Readings: 1 Sam 16:1b.6-7.10-13a;- Ps 23:1-6; Eph 5:8-14; John 9:1-41

A prophet, a king, two anointings, the LORD as a shepherd, light, darkness, awakening, Jesus, a blind man, a washing, a healing, a warning of judgment- our readings for the Second Scrutiny of our Elect contain enough material to write a good-sized book! Maybe it will be an international best-seller. We can call it "the Bible," which means "the Book."

Looking at Samuel's response to the LORD's prompting to head to Bethlehem to the house of Jesse in order to find and anoint Israel's new king, which was necessitated by Saul's, the current king, disobedience, we see that it was only after Samuel considered six of Jesse's seven sons that he found God's anointed in the seventh, that is, the least among them- even though, biblically-speaking, seven is the number of completeness or divine perfection.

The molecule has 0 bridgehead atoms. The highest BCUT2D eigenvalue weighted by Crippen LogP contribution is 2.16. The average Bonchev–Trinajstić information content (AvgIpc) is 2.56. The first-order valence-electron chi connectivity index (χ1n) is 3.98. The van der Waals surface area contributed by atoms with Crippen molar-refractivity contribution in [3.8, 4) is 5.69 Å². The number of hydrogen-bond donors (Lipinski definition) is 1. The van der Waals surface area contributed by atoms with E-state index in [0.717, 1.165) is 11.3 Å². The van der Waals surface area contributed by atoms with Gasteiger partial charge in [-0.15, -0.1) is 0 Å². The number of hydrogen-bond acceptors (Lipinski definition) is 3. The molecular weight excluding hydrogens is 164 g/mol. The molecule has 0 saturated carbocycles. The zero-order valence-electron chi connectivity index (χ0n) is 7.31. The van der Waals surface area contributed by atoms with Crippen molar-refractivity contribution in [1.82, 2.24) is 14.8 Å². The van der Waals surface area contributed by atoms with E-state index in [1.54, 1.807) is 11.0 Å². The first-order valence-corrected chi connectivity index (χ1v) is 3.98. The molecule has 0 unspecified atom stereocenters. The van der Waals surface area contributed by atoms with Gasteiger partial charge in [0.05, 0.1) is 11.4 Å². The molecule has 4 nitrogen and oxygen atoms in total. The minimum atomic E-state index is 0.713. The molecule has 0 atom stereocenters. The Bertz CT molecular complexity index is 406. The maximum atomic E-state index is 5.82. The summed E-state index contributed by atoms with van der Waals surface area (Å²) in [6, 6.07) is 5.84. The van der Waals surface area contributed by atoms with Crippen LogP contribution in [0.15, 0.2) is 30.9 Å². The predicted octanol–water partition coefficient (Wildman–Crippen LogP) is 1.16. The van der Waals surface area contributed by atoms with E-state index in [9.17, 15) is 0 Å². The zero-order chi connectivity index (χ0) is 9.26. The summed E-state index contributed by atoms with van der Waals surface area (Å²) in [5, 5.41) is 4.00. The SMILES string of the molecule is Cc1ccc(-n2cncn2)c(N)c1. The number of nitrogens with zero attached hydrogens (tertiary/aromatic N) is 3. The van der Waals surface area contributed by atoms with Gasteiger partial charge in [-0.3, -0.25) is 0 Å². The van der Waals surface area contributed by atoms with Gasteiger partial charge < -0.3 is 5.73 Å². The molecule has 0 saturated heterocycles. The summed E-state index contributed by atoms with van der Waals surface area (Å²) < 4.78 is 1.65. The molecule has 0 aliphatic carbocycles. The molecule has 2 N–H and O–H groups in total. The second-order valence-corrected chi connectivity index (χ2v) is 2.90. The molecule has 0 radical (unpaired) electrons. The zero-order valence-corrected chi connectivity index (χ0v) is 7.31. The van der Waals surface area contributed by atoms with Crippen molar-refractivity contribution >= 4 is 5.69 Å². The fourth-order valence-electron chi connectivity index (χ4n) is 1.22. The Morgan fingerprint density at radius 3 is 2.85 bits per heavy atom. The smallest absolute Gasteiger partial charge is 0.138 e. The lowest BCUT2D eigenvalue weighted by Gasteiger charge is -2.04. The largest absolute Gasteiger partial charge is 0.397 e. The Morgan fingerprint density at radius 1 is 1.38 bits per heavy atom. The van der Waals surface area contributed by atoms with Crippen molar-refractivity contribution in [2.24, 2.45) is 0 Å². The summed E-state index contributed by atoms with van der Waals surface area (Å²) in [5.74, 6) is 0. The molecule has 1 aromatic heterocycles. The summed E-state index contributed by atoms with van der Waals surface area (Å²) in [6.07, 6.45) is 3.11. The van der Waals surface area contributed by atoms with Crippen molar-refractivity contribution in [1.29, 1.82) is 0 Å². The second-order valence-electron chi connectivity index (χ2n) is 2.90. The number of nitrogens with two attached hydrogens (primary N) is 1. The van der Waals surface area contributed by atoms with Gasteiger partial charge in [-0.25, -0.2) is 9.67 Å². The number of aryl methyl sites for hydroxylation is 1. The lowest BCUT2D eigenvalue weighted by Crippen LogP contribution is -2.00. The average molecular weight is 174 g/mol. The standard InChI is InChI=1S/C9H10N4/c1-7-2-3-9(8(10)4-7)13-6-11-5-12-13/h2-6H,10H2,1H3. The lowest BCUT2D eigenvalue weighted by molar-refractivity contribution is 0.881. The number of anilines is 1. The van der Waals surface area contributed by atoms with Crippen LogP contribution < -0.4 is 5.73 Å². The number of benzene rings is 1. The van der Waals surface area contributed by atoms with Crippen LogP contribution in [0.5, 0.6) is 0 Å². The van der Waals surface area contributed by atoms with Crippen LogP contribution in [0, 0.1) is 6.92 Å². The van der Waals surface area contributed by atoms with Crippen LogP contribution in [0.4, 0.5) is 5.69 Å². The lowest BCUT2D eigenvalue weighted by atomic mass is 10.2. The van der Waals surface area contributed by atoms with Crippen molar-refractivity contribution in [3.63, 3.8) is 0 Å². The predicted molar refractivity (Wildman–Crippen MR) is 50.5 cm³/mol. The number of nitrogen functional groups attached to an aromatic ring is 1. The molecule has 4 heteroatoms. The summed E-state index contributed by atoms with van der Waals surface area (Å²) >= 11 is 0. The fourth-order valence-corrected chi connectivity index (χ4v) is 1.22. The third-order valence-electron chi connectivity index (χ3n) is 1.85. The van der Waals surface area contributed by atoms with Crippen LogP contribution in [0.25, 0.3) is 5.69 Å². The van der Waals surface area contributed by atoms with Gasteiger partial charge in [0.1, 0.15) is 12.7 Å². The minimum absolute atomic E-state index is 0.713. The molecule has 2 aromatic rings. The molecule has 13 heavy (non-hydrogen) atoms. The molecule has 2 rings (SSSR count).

The episode we hear about in our first reading dramatically highlights the fact that God often (as in almost-always) chooses the least likely person to accomplish his purposes in and for the world. Of course, Jesus himself, the only begotten Son of the Father, is the ultimate proof of this divine tendency. Why does God work this way? In my view, it's so that there is no doubt that it is God who is at work reconciling the world to himself and not something done by human effort.